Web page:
Tale from a Sunday morning

For PGP09/10/11:

You can see the machine in the CC through a glass door. But you can’t touch it. It’s sadistically, tantalizingly out of reach. You look, pray, beseech it to restart, but it won’t. It stares at you, dour, grim-faced, unmoved, unblinking. You wish hard, oh so hard, that you could press that little white button.

Despondent yet desperate, you pick up the phone and dial The Number. You know what’s going to follow. After several rings, the same unpleasant sequence of events from the past repeats. The voice barks. You swallow hard, and explain the proxy is down. The voice grumbles. You beg. It refuses. You sacrifice every bit of your self esteem to get the voice to acquiesce.

Hours later, a car winds its way uphill. Slowly, leisurely, mocking you as you egg it on. The door opens. He steps out. Sizes you up and down, disgust writ large on his visage. He marches into the CC, you in tow. Reaches into his pocket. Fishes out the Key. It glimmers in the diffused glow of the CC lights. You lick your lips. If only, if only you could have the Key.

He slips the key into the lock on the glass door. Walks in. Stops at the rack. The machine and he regard each other for a moment. Each aware of its power over the other. And their collective power over you. His finger moves towards the white button. It pauses. He looks at you, with a hint of a smirk, knowing that he could simply walk away right then. Involuntarily, wordlessly, your face pleads. The look of disgust returns. The finger moves towards the white button. Closer. Closer. Closer. Finally, contact. The machine whooshes, squeals, then settles into a reassuring whirr. It is done.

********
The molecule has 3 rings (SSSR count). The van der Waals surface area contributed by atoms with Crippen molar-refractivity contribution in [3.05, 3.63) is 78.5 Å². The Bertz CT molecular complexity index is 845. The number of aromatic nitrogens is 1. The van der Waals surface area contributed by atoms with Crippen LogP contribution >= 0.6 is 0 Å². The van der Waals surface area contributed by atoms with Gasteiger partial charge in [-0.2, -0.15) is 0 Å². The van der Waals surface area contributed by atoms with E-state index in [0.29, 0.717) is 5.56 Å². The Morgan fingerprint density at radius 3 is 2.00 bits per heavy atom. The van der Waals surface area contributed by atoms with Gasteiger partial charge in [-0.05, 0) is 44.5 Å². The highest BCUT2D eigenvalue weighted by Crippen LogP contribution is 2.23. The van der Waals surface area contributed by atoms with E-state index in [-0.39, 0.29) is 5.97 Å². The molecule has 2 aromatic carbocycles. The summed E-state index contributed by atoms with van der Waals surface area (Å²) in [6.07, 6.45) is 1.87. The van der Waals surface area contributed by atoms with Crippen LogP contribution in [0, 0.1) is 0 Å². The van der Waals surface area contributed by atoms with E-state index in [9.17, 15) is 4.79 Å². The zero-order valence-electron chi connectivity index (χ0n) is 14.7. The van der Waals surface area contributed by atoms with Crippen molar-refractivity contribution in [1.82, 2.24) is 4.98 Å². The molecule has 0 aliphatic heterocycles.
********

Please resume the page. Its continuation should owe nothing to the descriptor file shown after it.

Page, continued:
You mop the sweat from your brow. He walks towards his car. Slips in without as much as glancing at you. The tinted windows roll up. You watch the car as it winds downhill, and finally disappears behind the thicket of palm trees. You sigh. You trudge back towards the CC, inside. And freeze. And slump.

It stares at you, dour, grim-faced, unmoved, unblinking.

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1 Response to Tale from a Sunday morning

  1. Venkatraman "Venkat" Radhakrishnan says:

    as always, amazing to read…makes u smile even on a dull day!

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